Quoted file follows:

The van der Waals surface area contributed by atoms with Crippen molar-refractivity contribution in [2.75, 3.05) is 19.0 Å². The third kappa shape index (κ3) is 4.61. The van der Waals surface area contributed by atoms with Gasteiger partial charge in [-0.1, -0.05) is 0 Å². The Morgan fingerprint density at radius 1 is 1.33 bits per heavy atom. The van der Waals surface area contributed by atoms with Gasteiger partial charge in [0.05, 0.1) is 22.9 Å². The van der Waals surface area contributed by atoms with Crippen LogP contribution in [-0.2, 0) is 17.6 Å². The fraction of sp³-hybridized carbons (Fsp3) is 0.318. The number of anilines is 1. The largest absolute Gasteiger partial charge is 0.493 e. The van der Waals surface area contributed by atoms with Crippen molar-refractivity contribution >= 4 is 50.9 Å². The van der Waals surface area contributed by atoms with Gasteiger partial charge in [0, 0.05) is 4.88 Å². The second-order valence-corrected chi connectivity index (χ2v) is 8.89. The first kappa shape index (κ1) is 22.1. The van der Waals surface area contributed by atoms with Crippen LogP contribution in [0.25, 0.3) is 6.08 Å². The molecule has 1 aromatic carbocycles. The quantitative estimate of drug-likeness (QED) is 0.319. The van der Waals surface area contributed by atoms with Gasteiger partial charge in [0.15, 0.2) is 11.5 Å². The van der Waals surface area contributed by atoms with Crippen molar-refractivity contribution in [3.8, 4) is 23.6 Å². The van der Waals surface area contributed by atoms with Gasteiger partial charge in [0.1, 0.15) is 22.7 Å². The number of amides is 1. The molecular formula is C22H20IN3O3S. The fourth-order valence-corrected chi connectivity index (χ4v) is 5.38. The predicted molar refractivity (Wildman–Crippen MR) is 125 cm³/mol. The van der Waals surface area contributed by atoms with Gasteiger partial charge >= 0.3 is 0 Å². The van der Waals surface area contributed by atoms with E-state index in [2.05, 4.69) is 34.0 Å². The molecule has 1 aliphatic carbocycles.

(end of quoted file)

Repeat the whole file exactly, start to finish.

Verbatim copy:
The van der Waals surface area contributed by atoms with Crippen molar-refractivity contribution in [2.75, 3.05) is 19.0 Å². The third kappa shape index (κ3) is 4.61. The van der Waals surface area contributed by atoms with Gasteiger partial charge in [-0.1, -0.05) is 0 Å². The Morgan fingerprint density at radius 1 is 1.33 bits per heavy atom. The van der Waals surface area contributed by atoms with Gasteiger partial charge in [0.05, 0.1) is 22.9 Å². The van der Waals surface area contributed by atoms with Crippen LogP contribution in [-0.2, 0) is 17.6 Å². The fraction of sp³-hybridized carbons (Fsp3) is 0.318. The number of anilines is 1. The largest absolute Gasteiger partial charge is 0.493 e. The van der Waals surface area contributed by atoms with Crippen molar-refractivity contribution >= 4 is 50.9 Å². The van der Waals surface area contributed by atoms with Gasteiger partial charge in [0, 0.05) is 4.88 Å². The second-order valence-corrected chi connectivity index (χ2v) is 8.89. The first kappa shape index (κ1) is 22.1. The van der Waals surface area contributed by atoms with Crippen LogP contribution in [0.25, 0.3) is 6.08 Å². The molecule has 1 aromatic carbocycles. The quantitative estimate of drug-likeness (QED) is 0.319. The van der Waals surface area contributed by atoms with Gasteiger partial charge in [0.15, 0.2) is 11.5 Å². The van der Waals surface area contributed by atoms with Crippen molar-refractivity contribution in [3.8, 4) is 23.6 Å². The van der Waals surface area contributed by atoms with Gasteiger partial charge in [0.1, 0.15) is 22.7 Å². The number of amides is 1. The molecular formula is C22H20IN3O3S. The fourth-order valence-corrected chi connectivity index (χ4v) is 5.38. The predicted molar refractivity (Wildman–Crippen MR) is 125 cm³/mol. The van der Waals surface area contributed by atoms with Gasteiger partial charge >= 0.3 is 0 Å². The van der Waals surface area contributed by atoms with E-state index in [2.05, 4.69) is 34.0 Å². The molecule has 1 aliphatic carbocycles.